While she was an undergraduate at Oxford University, Michelle Clayman was surrounded by the chaos that was England’s financial crisis at the time. Spurred by the desire to understand what was happening, she embarked on a career that now provides answers for the socially responsible investing arena and the area of women’s issues as well.
(Clayman is one of AdvisorOne’s 50 Top Women in Wealth for 2011.)
Clayman, the founder, managing partner and CIO of New York-based New Amsterdam Partners, an institutional money management firm, is Oxford-educated, but turned to the U.S. to further her career after a two-year stint at Bank of America in London because there were fewer barriers to advancement.
She received her MBA at Stanford, then followed that with a stint at Salomon Bros. that got her started in quantitative research. When she founded her own firm a few years later, quantitative research would pave the way for socially responsible investing, now termed ESG (for environmental, social and governance issues).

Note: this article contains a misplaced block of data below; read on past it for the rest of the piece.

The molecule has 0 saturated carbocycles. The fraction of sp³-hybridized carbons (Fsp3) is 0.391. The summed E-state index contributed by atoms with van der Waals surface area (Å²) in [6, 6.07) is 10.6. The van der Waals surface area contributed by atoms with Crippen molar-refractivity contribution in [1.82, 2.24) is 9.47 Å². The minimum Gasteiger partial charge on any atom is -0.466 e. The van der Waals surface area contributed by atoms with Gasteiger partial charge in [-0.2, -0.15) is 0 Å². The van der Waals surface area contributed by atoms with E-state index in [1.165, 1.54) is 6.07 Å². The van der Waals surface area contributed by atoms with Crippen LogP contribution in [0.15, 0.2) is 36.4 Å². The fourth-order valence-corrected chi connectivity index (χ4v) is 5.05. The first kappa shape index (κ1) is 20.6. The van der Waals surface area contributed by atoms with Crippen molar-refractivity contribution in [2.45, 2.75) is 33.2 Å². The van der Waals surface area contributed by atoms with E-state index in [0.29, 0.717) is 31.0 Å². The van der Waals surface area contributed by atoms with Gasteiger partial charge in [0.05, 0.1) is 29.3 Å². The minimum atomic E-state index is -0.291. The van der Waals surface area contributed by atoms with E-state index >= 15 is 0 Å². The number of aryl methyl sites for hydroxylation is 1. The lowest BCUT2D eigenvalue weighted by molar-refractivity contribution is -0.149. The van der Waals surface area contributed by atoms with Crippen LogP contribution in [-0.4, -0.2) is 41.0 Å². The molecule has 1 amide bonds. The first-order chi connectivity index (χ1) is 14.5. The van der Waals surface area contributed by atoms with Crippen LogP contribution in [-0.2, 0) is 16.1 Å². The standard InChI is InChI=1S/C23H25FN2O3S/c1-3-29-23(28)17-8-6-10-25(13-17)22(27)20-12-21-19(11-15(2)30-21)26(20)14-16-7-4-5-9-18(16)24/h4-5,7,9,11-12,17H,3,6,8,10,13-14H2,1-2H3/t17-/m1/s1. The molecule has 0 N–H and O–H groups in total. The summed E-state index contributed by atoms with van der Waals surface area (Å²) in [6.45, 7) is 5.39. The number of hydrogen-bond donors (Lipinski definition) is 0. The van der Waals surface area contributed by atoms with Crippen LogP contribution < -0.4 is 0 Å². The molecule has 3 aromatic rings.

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“What’s interesting,” Clayman (left) says, “is that sustainability factors can actually be part of a company’s growth story. We manage unconstrained portfolios and SRI/ESG portfolios, and ESG does as well, if not slightly better, than unconstrained. The conventional wisdom around SRI is the Milton Friedman line, that it could only detract from returns. Now more than a third of our business is ESG and that’s what we find of the most interest.”
Also of interest is research into the resolution of women’s issues. Clayman, who supports Stanford’s now-named-for-her Clayman Institute for Gender Research, says that its studies of women’s issues became one of her causes after she attended a breakfast put on by the institute in 1993.